Fls Tasks Can Be Used to Identify Ergonomic Differences Between Laparoscopic and Robotic Surgery

Ahmed M Zihni, MD, MPH, Ikechukwu Ohu, MS, Jaime A Cavallo, MD, MPHS, Jenny Ousley, BS, Sohyung Cho, PhD, Michael M Awad, MD, PhD

Department of Surgery, Section of Minimally Invasive Surgery, Washington University School of Medicine, St. Louis, Missouri; Department of Industrial and Manufacturing Engineering, Southern Illinois University Edwardsville; Edwardsville, IL

INTRODUCTION: It has been well documented that surgeons suffer significant ergonomic stress when performing laparoscopic procedures. Robotic surgery holds the promise for ergonomic improvements to the field of minimally invasive surgery. This advantage can potentially be quantified using surface EMG. In this pilot study, we describe a method for identifying ergonomic differences between laparoscopic and robotic surgical platforms in a dry-lab setting using validated Fundamentals of Laparoscopic Surgery (FLS) tasks. We hypothesize that performing FLS tasks on laparoscopic and robotic surgical platforms will produce statistically significant differences in mean muscle activation, as quantified by surface EMG.

METHODS: Six subjects with varying levels of surgical experience performed FLS peg transfer (PT), pattern cutting (PC), and intracorporeal suturing (IS) tasks on laparoscopic and robotic platforms. Surface EMG measurements were obtained from each subject’s bilateral bicep, tricep, deltoid, and trapezius muscles. EMG measurements were normalized to the maximum voluntary contraction (MVC) of each muscle group. Average normalized muscle activation (%MVC) was calculated for each muscle group on both surgical platforms for each FLS task. We compared mean %MVC values with paired t-tests and considered differences with a p-value less than 0.05 to be statistically significant.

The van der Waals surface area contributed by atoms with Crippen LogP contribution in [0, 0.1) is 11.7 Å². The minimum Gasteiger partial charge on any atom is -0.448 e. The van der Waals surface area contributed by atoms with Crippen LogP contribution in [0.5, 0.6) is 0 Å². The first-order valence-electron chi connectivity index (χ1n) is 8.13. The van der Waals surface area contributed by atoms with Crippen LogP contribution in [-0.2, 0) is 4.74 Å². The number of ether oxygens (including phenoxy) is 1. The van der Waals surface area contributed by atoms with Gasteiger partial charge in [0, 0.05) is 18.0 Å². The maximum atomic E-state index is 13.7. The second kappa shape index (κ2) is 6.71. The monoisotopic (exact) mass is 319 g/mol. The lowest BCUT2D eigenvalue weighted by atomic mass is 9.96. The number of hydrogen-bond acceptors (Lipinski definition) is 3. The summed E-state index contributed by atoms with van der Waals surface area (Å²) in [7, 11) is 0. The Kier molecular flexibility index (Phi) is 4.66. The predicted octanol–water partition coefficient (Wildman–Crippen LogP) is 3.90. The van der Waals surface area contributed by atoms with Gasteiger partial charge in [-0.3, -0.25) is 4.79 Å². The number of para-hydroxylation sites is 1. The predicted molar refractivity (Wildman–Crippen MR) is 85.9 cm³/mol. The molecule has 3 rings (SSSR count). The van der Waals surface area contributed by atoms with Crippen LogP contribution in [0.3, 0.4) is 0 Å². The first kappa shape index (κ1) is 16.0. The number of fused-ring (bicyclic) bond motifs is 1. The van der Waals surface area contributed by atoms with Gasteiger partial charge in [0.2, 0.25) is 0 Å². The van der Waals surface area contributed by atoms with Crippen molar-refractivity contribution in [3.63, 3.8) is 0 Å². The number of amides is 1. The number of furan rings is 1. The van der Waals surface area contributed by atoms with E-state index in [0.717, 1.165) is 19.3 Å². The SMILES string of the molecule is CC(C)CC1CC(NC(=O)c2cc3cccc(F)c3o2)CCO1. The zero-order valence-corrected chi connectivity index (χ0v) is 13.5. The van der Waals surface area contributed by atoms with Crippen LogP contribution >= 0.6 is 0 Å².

RESULTS: In our pilot, mean activation of right bicep (2.7%MVC lap, 1.3%MVC robotic, p=0.019) and right deltoid muscles (2.4%MVC lap, 1.0%MVC robotic, p=0.019) were significantly elevated during the laparoscopic IS task, when compared to robotic IS. Mean activation of the right trapezius muscle was significantly elevated during robotic PT (1.6%MVC lap, 3.5%MVC robotic, p=0.040) and robotic PC (1.3%MVC lap, 3.6%MVC robotic, p=0.0018) tasks when compared to laparoscopic. On the robotic platform, no significant difference in %MVC was seen within any muscle group when comparing the %MVC generated by that muscle group while performing the three different tasks. On the laparoscopic platform, a significant difference in %MVC was seen in the right trapezius muscle group when comparing the three tasks (PT: 1.6%MVC, PC: 1.3%MVC, IS: 3.7% MVC, F-stat 4.171, Sig 0.036). No other significant differences were seen.

CONCLUSIONS: The use of FLS tasks is a validated, readily available, standardized instrument that is feasible for use in demonstrating ergonomic differences between laparoscopic and robotic surgical platforms. In our pilot study, we used FLS tasks to identify statistically significant differences in mean muscle activation of various muscle groups when performing laparoscopic and robotic surgical tasks. The use of FLS tasks can serve as the basis for larger studies to further detail ergonomic differences between laparoscopic and robotic surgery.


Session: Poster Presentation

Program Number: P382

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